Skybus Airlines got off to a fast start during its first day of business yesterday, selling 60,000 one-way tickets by 5 p.m.
The Columbus airline, which will start flying May 22, is using a low-fare strategy that includes offering $10 fares for at least 10 seats on every flight.
"We booked flights today for Boston, Richmond, Kansas City, San Francisco and Seattle," Bexley resident Arlene Armstrong said in an e-mail to The Dispatch. "The total cost for 10 tickets was only $399. What a deal!"
There will be more where that came from. At a news conference yesterday morning to officially announce routes and fares, Skybus CEO Bill Diffenderffer said the airline plans to add seven more routes from Columbus within the next several weeks, bringing the total to 15 routes before the end of the year.
By 5 p.m. yesterday, $10 fares had nearly disappeared for the summer months on routes to Fort Lauderdale, Fla., Los Angeles and San Francisco. They had been replaced by fares of $40 to $100 each way, still less than it would cost to fly on other carriers. Routes such as Richmond, Va., and Kansas City still had plenty of $10 tickets available.
For some, excitement about the low fares was mixed with frustration. A number of would-be fliers reported repeated errors on Skybus.com, which was flooded with inquiries."My wife and I have tried 20 times-plus to book from Columbus to Fort Lauderdale," Columbus resident Anthony Mampieri said. "Either the Web site has been down, or we keep getting error messages."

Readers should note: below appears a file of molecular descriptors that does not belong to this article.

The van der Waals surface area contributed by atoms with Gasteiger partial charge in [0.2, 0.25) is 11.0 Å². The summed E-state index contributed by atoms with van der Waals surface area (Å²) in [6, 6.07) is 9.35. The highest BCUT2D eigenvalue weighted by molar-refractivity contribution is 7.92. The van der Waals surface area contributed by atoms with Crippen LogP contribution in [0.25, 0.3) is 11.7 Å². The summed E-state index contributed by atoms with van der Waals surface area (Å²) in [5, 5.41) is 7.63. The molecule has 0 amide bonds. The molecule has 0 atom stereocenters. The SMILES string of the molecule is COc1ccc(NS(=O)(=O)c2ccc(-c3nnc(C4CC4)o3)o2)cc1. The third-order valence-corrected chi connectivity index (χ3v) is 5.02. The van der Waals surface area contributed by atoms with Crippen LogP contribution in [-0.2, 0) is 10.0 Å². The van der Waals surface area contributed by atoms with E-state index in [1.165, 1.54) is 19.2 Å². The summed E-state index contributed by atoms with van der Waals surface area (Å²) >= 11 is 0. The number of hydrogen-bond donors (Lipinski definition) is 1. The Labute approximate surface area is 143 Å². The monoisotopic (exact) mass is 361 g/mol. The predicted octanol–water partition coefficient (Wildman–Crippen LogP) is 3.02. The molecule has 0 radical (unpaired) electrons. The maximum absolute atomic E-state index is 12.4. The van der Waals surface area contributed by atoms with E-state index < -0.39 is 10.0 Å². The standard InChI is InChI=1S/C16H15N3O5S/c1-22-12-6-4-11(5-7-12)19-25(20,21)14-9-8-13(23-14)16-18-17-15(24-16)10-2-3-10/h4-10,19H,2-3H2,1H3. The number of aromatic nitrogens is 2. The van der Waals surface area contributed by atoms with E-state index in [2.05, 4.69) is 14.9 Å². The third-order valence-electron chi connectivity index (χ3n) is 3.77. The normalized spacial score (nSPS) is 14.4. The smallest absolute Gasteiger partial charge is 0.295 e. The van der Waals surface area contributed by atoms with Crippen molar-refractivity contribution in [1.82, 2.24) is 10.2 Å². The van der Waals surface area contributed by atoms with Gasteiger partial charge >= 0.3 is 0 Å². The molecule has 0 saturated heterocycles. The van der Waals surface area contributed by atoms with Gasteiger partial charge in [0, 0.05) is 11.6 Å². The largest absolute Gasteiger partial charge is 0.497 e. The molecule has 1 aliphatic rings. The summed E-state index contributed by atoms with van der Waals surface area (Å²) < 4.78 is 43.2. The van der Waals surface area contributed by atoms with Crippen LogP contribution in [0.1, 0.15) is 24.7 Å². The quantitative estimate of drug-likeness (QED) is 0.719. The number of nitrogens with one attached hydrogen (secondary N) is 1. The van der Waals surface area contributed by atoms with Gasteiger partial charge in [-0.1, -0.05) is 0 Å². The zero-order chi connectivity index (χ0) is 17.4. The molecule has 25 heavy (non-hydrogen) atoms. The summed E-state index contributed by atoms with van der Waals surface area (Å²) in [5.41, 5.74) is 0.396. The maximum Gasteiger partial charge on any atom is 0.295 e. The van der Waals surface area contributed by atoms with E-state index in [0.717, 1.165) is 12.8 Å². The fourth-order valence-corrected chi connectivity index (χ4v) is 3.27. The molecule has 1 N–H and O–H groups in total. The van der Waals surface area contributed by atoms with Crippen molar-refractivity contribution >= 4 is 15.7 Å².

Several others e-mailed The Dispatch with similar stories.
Skybus spokesman Bob Tenenbaum said he was not aware of any lengthy problems. He said there were some "glitches" throughout the day, and they were dealt with quickly.
The Skybus way of doing business will take some getting used to for those accustomed to traditional airline policies. The carrier is providing no phone numbers for bookings or customer service. Also, Skybus will charge $5 each for checked bags and $50 for those who bring a third suitcase.
Another point of discussion on Internet chat boards was Skybus' "no-outside-food" policy. The airline plans to make money by selling onboard refreshments, including bottled water and potato chips. On its Web site, Skybus warns: "Oh, and don't sneak food onboard unless you brought enough for the whole plane."
Skybus' low-fare competitors at Port Columbus said they are not overly concerned by the upstart's rock-bottom fares.
"I think there will be different customers that are interested in different products," JetBlue spokesman Bryan Baldwin said. "We're currently offering $39 sale fares to Boston. Once you check bags and buy refreshments and pay for transportation into the city, it will be interesting to see what the fare comparison really is."
JetBlue flies directly into Boston's Logan Airport, while Skybus flies into Portsmouth, N.H., 50 miles north. Also, JetBlue plays up its free perks, including snacks and in-flight entertainment.
Southwest spokeswoman Brandy King echoed these sentiments.
"We're a customer-service company that happens to fly airplanes," King said. "From what I've seen so far, Skybus is not emphasizing customer service."
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